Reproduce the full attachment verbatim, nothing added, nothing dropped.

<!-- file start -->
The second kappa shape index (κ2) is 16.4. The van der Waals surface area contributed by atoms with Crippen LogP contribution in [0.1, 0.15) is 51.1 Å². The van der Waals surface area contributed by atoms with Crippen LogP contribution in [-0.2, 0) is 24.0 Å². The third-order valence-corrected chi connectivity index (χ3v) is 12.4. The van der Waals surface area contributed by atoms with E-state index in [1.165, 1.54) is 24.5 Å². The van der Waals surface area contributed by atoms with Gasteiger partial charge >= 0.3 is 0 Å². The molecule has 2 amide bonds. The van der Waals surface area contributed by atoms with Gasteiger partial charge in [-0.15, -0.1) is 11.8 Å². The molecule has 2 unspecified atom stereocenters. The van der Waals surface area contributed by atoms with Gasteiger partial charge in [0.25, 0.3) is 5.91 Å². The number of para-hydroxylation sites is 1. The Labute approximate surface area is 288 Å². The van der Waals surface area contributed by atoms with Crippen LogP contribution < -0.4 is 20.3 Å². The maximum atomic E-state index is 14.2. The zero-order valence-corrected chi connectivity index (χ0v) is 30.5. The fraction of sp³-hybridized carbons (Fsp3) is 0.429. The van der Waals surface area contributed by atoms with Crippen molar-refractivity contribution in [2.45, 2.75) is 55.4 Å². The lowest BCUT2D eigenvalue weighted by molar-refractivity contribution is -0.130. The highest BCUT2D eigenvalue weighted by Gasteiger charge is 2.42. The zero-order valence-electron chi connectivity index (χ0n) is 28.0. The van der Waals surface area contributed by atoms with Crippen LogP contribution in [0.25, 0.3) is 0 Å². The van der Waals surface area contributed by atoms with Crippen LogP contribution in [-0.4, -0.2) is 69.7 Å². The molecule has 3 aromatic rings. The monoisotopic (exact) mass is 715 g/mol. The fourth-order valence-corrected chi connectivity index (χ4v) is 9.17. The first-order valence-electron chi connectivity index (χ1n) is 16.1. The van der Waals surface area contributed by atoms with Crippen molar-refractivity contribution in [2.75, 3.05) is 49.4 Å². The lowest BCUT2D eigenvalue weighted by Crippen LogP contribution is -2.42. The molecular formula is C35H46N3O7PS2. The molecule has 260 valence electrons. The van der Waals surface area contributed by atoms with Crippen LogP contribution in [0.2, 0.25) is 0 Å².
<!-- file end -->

The second kappa shape index (κ2) is 16.4. The van der Waals surface area contributed by atoms with Crippen LogP contribution in [0.1, 0.15) is 51.1 Å². The van der Waals surface area contributed by atoms with Crippen LogP contribution in [-0.2, 0) is 24.0 Å². The third-order valence-corrected chi connectivity index (χ3v) is 12.4. The van der Waals surface area contributed by atoms with E-state index in [1.165, 1.54) is 24.5 Å². The van der Waals surface area contributed by atoms with Gasteiger partial charge >= 0.3 is 0 Å². The molecule has 2 amide bonds. The van der Waals surface area contributed by atoms with Gasteiger partial charge in [-0.15, -0.1) is 11.8 Å². The molecule has 2 unspecified atom stereocenters. The van der Waals surface area contributed by atoms with Gasteiger partial charge in [0.25, 0.3) is 5.91 Å². The number of para-hydroxylation sites is 1. The Labute approximate surface area is 288 Å². The van der Waals surface area contributed by atoms with Crippen LogP contribution < -0.4 is 20.3 Å². The maximum atomic E-state index is 14.2. The zero-order valence-corrected chi connectivity index (χ0v) is 30.5. The fraction of sp³-hybridized carbons (Fsp3) is 0.429. The van der Waals surface area contributed by atoms with Crippen molar-refractivity contribution in [2.45, 2.75) is 55.4 Å². The lowest BCUT2D eigenvalue weighted by molar-refractivity contribution is -0.130. The highest BCUT2D eigenvalue weighted by Gasteiger charge is 2.42. The zero-order valence-electron chi connectivity index (χ0n) is 28.0. The van der Waals surface area contributed by atoms with Crippen LogP contribution in [0.25, 0.3) is 0 Å². The van der Waals surface area contributed by atoms with Crippen LogP contribution in [-0.4, -0.2) is 69.7 Å². The molecule has 3 aromatic rings. The monoisotopic (exact) mass is 715 g/mol. The fourth-order valence-corrected chi connectivity index (χ4v) is 9.17. The first-order valence-electron chi connectivity index (χ1n) is 16.1. The van der Waals surface area contributed by atoms with Crippen molar-refractivity contribution in [2.75, 3.05) is 49.4 Å². The lowest BCUT2D eigenvalue weighted by Crippen LogP contribution is -2.42. The molecular formula is C35H46N3O7PS2. The molecule has 260 valence electrons. The van der Waals surface area contributed by atoms with Crippen LogP contribution in [0.2, 0.25) is 0 Å².